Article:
New Russian scammers prey on US data breach victims - Cylanda - The Leader In Cybersecurity Compliance and IT Support

Hi guys, doesn’t it feel like a lot of data breaches have happened over the past year? Some of the more memorable ones include The United Nations, Microsoft, Facebook, T-Mobile, 7-Eleven, Capital One, NASA, Flipboard, FEMA, Dow Jones, Dunkin’ Donuts, Houzz and Equifax. Wow! Unfortunately, each one has had, let’s say “unique” effects on their respective industries and of course it’s been us as citizens and consumers who are the ones paying the price for these company’s negligence and poor cyber hygiene.

While you and I personally don’t have much say in how these companies handle these data exfiltration events, the Equifax settlement did seem like a step in the right direction. But the reality is that most people feel cynical about all these big companies being able to really protect our personal information.

Unfortunately, this latest scam put together by Russian scammers taps right into those fears. They assembled a fake government website that appears to be run by the “US Trading Commission” that claims will give you financial compensation for “leaking your personal data.” While this sounds legit and perhaps is something our government could do, namely give money to victims of data breaches, considering how expensive it can be to get back on track after identity theft, there is no such thing as the “US Trading Commission.”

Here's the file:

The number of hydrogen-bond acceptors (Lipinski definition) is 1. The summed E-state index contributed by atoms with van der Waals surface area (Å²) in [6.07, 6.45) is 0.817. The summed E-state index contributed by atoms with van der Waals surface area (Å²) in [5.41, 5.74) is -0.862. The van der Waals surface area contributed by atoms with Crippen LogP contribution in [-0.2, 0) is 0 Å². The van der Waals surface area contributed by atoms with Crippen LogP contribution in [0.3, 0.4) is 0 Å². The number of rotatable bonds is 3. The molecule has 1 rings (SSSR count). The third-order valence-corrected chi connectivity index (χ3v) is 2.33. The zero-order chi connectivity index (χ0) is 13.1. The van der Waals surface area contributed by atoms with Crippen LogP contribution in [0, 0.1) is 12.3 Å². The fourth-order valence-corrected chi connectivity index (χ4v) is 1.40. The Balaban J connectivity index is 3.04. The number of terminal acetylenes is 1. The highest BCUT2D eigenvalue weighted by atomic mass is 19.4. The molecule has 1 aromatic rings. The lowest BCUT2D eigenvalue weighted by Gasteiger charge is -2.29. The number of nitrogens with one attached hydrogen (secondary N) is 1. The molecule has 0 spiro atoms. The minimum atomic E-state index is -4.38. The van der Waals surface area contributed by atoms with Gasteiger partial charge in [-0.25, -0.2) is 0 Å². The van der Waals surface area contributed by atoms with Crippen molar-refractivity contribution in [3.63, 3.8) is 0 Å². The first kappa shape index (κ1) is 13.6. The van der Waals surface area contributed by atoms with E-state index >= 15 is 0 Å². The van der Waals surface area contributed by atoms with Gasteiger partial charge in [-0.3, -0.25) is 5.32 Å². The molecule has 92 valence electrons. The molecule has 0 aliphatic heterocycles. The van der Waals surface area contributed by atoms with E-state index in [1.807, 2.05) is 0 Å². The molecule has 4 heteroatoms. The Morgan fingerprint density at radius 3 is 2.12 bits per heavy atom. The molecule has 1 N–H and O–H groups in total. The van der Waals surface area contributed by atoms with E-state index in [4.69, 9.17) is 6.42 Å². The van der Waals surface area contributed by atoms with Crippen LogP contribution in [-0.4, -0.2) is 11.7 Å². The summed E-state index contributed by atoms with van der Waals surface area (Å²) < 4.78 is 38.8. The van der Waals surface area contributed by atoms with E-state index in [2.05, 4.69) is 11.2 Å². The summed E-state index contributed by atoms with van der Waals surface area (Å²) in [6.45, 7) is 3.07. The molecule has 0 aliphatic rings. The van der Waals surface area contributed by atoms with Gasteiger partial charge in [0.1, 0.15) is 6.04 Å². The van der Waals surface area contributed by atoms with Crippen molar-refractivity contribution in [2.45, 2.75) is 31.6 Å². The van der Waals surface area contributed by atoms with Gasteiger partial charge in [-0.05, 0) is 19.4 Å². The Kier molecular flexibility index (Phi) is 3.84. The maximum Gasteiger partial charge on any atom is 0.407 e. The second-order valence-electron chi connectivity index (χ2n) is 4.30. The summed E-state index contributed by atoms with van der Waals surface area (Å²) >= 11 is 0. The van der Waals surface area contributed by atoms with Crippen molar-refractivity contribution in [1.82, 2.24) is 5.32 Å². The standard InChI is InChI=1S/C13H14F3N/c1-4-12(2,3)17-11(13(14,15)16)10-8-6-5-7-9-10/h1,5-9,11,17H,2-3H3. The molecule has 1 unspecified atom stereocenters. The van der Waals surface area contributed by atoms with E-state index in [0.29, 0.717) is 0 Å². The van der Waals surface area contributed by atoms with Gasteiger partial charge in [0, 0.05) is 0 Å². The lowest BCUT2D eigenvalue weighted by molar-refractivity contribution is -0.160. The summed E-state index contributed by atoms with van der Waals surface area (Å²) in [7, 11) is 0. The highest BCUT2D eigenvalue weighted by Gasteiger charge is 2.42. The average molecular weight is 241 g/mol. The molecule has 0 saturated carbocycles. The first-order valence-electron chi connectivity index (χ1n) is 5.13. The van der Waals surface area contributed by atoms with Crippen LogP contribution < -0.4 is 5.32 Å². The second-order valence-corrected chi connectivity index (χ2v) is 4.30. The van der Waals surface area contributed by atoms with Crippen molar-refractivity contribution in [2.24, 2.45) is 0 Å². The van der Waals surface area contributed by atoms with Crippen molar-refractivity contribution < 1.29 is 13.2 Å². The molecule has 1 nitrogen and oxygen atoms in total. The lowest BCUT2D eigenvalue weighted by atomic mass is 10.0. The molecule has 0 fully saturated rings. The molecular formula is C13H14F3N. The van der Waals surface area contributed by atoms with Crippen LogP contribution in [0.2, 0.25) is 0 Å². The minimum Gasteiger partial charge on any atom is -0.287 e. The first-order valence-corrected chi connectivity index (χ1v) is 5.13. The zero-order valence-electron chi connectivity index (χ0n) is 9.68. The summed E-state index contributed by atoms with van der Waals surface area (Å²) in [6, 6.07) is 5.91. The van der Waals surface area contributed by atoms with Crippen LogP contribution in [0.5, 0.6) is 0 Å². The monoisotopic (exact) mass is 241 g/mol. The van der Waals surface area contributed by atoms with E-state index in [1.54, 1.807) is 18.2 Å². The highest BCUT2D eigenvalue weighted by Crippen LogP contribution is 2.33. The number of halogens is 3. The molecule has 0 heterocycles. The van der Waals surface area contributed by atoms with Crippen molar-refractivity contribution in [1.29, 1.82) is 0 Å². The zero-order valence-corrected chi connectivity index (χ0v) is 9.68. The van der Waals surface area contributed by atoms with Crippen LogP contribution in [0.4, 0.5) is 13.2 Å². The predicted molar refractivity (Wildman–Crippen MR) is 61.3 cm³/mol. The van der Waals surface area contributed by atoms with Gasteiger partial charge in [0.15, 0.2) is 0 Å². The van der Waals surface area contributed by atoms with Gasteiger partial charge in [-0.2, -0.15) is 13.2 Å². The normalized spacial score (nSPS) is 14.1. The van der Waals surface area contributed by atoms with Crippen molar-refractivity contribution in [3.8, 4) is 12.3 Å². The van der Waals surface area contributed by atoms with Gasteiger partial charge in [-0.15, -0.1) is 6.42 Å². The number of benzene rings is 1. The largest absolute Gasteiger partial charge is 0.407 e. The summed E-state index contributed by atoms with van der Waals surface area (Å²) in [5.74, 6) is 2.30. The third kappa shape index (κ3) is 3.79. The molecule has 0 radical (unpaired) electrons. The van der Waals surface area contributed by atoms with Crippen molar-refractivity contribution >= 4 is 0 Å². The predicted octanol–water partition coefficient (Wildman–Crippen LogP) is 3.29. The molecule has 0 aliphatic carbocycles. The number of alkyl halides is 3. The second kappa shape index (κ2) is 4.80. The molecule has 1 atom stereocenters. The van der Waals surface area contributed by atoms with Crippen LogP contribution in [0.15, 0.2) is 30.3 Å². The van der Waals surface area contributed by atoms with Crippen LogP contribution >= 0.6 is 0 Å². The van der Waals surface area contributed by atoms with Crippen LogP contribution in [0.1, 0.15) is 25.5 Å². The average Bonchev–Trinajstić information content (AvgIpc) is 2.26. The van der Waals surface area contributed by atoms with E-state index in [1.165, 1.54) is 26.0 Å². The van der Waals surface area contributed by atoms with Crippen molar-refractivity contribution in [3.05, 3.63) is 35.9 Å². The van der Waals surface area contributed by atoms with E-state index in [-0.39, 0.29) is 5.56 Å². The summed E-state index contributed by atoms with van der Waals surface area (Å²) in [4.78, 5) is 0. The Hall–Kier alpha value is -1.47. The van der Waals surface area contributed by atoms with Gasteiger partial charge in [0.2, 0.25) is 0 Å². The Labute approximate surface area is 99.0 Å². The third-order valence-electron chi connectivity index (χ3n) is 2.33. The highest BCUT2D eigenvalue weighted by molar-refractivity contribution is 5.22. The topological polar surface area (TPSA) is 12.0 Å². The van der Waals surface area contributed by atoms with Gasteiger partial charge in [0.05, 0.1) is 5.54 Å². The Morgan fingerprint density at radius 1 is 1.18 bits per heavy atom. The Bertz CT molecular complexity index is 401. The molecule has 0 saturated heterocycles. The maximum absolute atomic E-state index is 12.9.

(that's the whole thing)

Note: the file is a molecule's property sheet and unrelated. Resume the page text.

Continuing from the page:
If you get a phishing email and inadvertently get taken to one of these fake sites, you’ll be prompted to fill out a number of forms that of course, ask you for personal information such as name, social security number, bank account number, credit card numbers and so on, so that you can get paid. Suspicious yet?

The Takeaway

If you or someone you know starts entering in personal information on any website, be sure it’s not a phishing one. There are very few actual companies or agencies that request this kind of personal information and often it may be filled out in person at their local branch office. The U.S. government will never request you for personal information over the web. If you are owed money or need to provide information, they will contact you via traditional mail. No exceptions! 

Stay safe out there.